My Personal Experience With Fear Aggression (Chapter 2)
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As I said, we are human and we made mistakes…costly mistakes.
We worked with the trainer in our efforts to do what we thought we needed to do to manage our current situation with Frisbee. We still didn’t understand what “snapped” in him and how we ended up in this situation.
How could we go from this dog literally laying by the door so my husband couldn’t leave without him to now having to be so careful introducing him to people?
He was no longer allowed to go on outings because we just didn’t know what to expect and now he couldn’t be trusted. Poor Frisbee was now stuck in the house. But, maybe that was better for him. It’s really too bad dogs can’t talk.
The next situation we had is the one I truly regret the most. I take full responsibility because I put Frisbee in a situation that set him up to fail.
What do I mean?
I’m the one who worked the most with the trainer. I’m the one who understood his body language the best. I’m the one who was taking the most responsibility for trying to minimize his fear and create as much of a normal life for him as possible.
And yet I failed. (heavy sigh as I type)
One night my daughter my oldest daughter and her boyfriend were hanging out along with his 2-year-old daughter who I love dearly. We decided to hang out in the living room because it was getting late and we wanted to have the baby wind down. Every other time we would hang out in what she considered “her room”, a room filled with toys that any child would delight in.
You might be thinking, okay so what’s so bad about that?
Well, I knew that the living room couch was a “hot spot” for Frisbee, meaning an area he was territorial over. I knew not to let him on the couch when and if people were over. On top of that, Frisbee had a very odd relationship with the boyfriend, almost like he considered him one of his pack mates. I can’t explain it, but he just behaved differently around him, in a good way.
We were all watching a little TV, enjoying Baskin Robbins ice cream and the baby was falling asleep on her dad’s lap. I decided to go upstairs and take a hot bath.
Here’s the mistake. I left Frisbee on the couch sitting next to the boyfriend with the baby asleep on his lap (or so I thought).
Are you imagining the worse?
I was just getting in the bath when my daughter came running in screaming Frisbee bit the baby in the face.
I grabbed a towel and literally made it down the steps in probably 3 lunges. My heart was racing and I was full of panic. I reached the baby to find her cheek bleeding. I told the kids to take her to the emergency room and I would meet them there.
My husband was out of town but I called him hysterical as I headed to the emergency room. I couldn’t believe what had just happened or how I could have been so stupid.
Lucky for everyone it was just a wound to her cheek, not her eye, and no permanent damage other than a scar from the five stitches.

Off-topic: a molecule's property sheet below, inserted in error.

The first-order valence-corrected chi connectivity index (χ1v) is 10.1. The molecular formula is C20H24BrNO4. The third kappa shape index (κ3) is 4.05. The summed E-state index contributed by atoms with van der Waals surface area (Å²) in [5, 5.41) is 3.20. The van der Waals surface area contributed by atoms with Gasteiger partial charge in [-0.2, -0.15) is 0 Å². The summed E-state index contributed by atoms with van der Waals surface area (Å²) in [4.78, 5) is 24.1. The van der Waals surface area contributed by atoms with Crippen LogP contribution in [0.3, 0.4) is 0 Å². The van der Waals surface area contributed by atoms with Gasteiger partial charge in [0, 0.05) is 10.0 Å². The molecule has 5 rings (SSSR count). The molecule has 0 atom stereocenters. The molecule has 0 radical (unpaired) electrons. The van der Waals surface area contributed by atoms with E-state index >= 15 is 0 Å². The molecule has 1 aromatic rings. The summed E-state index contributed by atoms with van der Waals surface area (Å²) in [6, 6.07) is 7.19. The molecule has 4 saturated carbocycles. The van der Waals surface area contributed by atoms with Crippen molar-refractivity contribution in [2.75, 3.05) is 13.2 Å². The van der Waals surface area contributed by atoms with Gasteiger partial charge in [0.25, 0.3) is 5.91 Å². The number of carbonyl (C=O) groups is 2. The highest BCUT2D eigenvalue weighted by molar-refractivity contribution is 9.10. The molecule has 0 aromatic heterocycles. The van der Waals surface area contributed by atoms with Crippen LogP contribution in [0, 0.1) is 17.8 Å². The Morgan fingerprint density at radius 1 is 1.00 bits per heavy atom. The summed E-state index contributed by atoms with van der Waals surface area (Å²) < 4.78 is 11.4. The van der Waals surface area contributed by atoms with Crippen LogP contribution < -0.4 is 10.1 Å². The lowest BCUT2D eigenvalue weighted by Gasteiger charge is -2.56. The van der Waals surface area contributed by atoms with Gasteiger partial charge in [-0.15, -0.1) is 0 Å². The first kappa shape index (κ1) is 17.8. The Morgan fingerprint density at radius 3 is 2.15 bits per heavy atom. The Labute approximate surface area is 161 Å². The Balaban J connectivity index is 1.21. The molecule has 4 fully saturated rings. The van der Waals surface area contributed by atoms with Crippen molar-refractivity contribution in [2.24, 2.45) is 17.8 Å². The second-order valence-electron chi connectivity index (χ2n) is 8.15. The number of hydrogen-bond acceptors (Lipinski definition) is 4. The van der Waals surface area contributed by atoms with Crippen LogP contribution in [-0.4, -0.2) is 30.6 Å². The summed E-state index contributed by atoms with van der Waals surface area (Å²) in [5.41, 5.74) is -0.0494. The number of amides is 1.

As you can imagine, I felt horrible. In fact, I’m not sure when I’ve ever felt worse. And trust me as I write this my eyes are welled up with tears.
Whenever I think about that night I just ask myself how I could have been so stupid? What was I thinking, or not thinking? And was this Frisbee’s fault or mine? I’d say mine.
So, what happened is that the baby woke up (or wasn’t fully asleep) and followed my daughter into the kitchen for more ice cream. I guess she came back into the living room on the side of the couch where Frisbee was sleeping. I’m not sure what happened next but I’m guessing whatever happened, Frisbee was startled and either bit or scratched her. The emergency room doctor wasn’t sure of the exact cause (paw or teeth) but either way, it’s not the response you ever want from your dog.
The baby has healed quite nicely but I’m not sure I ever will. The memory of that night I believe will always haunt me and I will always feel guilty both for the injury caused to the little girl I love so much and for setting Frisbee up to fail.
And it didn’t end here of course. The hospital is required by law to report a dog bite to Animal Control so we had a visit from an Animal Control Officer and a report was filed regarding the incident. It seemed that Animal Control was quite used to these situations and just filed a report. Strike one. I’m also guessing she could sense my anguish over the situation and believed we would do everything we could to prevent any further situations.
And I can tell you, we feel like we are doing the best we can. We love Frisbee and feel we did something wrong to take him from a carefree dog who loved to go on outings to a dog that was unpredictable and seemed afraid.
We did learn in this process that while dogs think they want to go out on adventures with you, it’s actually very stressful for them. Some dogs handle it better than others but part of why I am sharing this story is to warn you that while you think your dog loves being out and about, perhaps he/she doesn’t.
The sounds, smells, voices, people invading their space and everything else that comes with going out in public can actually cause a lot of stress with a dog.
I strongly believe now that dogs should be taken on walks, and to parks and dog parks or dog beaches or even on hikes but they don’t belong at the mall or in stores or places that are more people-oriented and not really meant for dogs.
Moving on to Chapter 3, not only did I increase the training, but I contacted the rescue once again hoping to dig up some history on Frisbee to help us better understand him.
You won’t believe what I learned this time…